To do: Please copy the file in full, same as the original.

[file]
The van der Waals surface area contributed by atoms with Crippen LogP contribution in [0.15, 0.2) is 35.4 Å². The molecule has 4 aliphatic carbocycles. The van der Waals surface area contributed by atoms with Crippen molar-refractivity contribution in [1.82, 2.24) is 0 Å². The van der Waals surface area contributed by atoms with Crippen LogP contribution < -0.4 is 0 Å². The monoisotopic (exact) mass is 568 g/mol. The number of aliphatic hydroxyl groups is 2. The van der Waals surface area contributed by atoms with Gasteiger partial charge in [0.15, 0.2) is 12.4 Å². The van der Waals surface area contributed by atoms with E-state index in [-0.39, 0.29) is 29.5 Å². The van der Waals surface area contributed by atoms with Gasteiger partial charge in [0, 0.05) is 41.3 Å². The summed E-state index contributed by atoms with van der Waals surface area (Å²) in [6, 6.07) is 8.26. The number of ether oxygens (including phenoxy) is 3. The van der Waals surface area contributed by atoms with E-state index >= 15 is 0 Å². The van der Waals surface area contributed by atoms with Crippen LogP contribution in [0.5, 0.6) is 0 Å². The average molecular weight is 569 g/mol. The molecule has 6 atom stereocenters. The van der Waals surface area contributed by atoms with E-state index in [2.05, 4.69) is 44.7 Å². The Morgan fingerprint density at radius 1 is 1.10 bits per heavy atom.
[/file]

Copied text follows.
The van der Waals surface area contributed by atoms with Crippen LogP contribution in [0.15, 0.2) is 35.4 Å². The molecule has 4 aliphatic carbocycles. The van der Waals surface area contributed by atoms with Crippen molar-refractivity contribution in [1.82, 2.24) is 0 Å². The van der Waals surface area contributed by atoms with Crippen LogP contribution < -0.4 is 0 Å². The monoisotopic (exact) mass is 568 g/mol. The number of aliphatic hydroxyl groups is 2. The van der Waals surface area contributed by atoms with Gasteiger partial charge in [0.15, 0.2) is 12.4 Å². The van der Waals surface area contributed by atoms with E-state index in [-0.39, 0.29) is 29.5 Å². The van der Waals surface area contributed by atoms with Gasteiger partial charge in [0, 0.05) is 41.3 Å². The summed E-state index contributed by atoms with van der Waals surface area (Å²) in [6, 6.07) is 8.26. The number of ether oxygens (including phenoxy) is 3. The van der Waals surface area contributed by atoms with E-state index >= 15 is 0 Å². The van der Waals surface area contributed by atoms with Crippen LogP contribution in [0.5, 0.6) is 0 Å². The average molecular weight is 569 g/mol. The molecule has 6 atom stereocenters. The van der Waals surface area contributed by atoms with E-state index in [2.05, 4.69) is 44.7 Å². The Morgan fingerprint density at radius 1 is 1.10 bits per heavy atom.